It will have been four years since we saw Jonathan Lethem's last novel, the wonderful 'Motherless Brooklyn' when his new novel, 'The Fortress of Solitude' comes out in September. Foolishly, when I read 'Motherless Brooklyn', I'd foolishly, it turns out, hoped he'd turn it into a series about his Tourette's syndrome detective. It's a wonderful book for language lovers, and that should have been my clue that Lethem would get himself up to something considerably more ambitious. That appears to be the case with 'The Fortress of Solitude'. Weighing in at a lengthy 470 pages, I'm getting the feel that this is his Great American Novel, though any of his previous entries might qualify as well. Fortunately, though there's more to the book there's a lot less to the blurb:

"An epic story that weaves friendship, race, graffiti, gentrification, the rise of hip hop and the fall of disco, the crack epidemic, the prison population" [paging Eric Schlosser; Eric Schlosser, please pick up the white courtesy telephone] "and the comic book superheroes who people all of our childhood imaginations into one daring, raucous novel pulsating with life and music. THE FORTRESS OF SOLUTIDE is, simply put, stunning."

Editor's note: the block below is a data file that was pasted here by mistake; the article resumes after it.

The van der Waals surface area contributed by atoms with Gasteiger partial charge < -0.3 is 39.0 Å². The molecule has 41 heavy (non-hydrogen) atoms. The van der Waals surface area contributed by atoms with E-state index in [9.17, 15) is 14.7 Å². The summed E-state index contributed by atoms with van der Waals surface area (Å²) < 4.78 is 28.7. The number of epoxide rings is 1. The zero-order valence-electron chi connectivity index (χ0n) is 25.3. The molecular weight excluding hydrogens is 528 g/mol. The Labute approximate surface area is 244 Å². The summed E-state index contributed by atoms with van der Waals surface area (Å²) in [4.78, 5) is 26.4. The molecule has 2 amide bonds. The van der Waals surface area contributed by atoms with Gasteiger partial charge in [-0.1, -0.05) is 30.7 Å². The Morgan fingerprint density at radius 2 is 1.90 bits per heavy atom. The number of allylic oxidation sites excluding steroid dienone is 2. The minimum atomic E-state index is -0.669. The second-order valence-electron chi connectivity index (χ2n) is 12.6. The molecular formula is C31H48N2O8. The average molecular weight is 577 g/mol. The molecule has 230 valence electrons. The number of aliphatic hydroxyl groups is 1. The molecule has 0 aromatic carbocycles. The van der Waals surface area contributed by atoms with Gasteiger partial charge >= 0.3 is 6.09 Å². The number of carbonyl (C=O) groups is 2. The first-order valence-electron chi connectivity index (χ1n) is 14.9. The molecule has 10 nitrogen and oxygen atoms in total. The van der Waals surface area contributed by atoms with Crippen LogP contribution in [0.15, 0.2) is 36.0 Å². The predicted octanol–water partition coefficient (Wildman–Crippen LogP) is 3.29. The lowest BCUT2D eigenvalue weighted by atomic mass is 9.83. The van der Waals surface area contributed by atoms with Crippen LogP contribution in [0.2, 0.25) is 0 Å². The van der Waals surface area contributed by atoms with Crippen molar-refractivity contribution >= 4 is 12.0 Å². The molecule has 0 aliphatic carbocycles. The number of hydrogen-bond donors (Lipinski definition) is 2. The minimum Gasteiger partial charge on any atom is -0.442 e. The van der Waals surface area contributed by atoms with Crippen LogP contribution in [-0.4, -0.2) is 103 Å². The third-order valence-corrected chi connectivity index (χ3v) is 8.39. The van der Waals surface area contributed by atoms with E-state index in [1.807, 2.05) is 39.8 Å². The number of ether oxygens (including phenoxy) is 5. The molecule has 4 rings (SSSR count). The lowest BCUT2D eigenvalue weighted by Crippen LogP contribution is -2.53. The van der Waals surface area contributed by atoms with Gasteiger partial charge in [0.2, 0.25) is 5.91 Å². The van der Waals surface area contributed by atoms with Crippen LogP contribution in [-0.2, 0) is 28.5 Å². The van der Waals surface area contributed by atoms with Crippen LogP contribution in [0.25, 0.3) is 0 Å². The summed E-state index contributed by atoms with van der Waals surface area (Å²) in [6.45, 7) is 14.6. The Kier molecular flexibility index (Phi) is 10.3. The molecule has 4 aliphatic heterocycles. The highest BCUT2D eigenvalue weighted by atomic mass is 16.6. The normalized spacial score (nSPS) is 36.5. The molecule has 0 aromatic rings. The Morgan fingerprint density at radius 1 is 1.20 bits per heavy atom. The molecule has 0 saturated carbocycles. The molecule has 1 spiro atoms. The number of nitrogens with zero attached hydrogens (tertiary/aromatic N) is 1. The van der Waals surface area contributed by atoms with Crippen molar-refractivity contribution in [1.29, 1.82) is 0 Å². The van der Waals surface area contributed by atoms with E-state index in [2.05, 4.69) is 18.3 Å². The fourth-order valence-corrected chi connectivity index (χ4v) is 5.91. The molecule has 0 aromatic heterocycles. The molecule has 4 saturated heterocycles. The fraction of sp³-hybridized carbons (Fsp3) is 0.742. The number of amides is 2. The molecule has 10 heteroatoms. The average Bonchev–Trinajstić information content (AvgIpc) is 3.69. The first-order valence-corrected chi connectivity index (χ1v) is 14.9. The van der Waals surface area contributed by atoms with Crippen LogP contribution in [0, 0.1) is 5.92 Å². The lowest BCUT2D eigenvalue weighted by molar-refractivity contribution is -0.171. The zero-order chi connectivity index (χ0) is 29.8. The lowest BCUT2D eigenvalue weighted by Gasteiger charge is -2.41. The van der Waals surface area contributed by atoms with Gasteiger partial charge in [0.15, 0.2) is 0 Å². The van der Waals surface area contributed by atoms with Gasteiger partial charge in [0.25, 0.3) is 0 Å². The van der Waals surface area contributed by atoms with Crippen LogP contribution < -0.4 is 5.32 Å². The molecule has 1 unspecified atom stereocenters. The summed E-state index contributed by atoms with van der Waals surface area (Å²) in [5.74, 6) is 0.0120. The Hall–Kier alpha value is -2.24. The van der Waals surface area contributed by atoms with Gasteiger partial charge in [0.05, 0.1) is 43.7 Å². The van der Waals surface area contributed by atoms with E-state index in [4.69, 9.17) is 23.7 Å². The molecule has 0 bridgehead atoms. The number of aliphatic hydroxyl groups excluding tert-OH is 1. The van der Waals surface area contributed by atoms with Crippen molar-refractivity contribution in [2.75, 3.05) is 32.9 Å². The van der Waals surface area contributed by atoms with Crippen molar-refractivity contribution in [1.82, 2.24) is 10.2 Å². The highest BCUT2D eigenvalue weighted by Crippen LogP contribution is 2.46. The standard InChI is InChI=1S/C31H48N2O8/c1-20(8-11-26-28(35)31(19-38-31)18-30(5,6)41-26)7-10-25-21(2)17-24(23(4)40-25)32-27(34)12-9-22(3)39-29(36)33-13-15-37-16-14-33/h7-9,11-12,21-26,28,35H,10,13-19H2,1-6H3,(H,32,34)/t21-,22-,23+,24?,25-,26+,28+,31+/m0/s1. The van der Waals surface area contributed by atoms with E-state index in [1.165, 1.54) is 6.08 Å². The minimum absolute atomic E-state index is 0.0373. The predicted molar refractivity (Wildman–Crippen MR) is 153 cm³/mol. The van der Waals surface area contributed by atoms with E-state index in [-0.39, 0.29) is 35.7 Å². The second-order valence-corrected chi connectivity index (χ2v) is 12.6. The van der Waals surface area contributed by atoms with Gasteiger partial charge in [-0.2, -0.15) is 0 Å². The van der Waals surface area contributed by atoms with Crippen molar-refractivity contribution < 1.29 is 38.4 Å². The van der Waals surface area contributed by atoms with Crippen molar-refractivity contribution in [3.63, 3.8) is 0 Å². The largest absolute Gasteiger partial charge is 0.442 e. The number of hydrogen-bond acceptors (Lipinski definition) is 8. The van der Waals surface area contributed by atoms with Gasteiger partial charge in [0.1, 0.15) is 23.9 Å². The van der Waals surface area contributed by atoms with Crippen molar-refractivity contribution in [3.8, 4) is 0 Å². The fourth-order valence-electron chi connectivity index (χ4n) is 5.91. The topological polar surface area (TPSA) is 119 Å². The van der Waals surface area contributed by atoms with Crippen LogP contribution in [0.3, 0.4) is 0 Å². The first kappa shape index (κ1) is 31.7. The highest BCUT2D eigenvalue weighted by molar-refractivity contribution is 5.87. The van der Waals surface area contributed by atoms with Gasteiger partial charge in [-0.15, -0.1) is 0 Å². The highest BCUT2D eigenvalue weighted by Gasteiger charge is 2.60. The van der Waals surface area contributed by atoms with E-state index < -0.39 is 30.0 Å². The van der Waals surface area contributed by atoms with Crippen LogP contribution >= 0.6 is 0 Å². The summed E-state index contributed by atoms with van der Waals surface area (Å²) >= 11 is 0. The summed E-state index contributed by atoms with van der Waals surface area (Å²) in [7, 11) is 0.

Don't you wish you'd bought the earliest incarnations of the Lambshead Guide from NightShade Books?

But in all this hubbub, don't forget what's important; NightShade, Cemetery Dance, the late great Scream/Press, Donald Grant, they were all here first and most of them are still around. Check out their websites, where, for example, you can pick up killer re-issues of actually forgotten and hard-to-find stuff, like the William Hope Hodgson series that Night Shade is doing. But the BUSPs at least aren't just ejecting Danielle Steele bullets. There's something else in the mix. It may not be that way for long, but while it is, get them while you can. Life's too short to pass up a great book, no matter who publishes it.




Rick Kleffel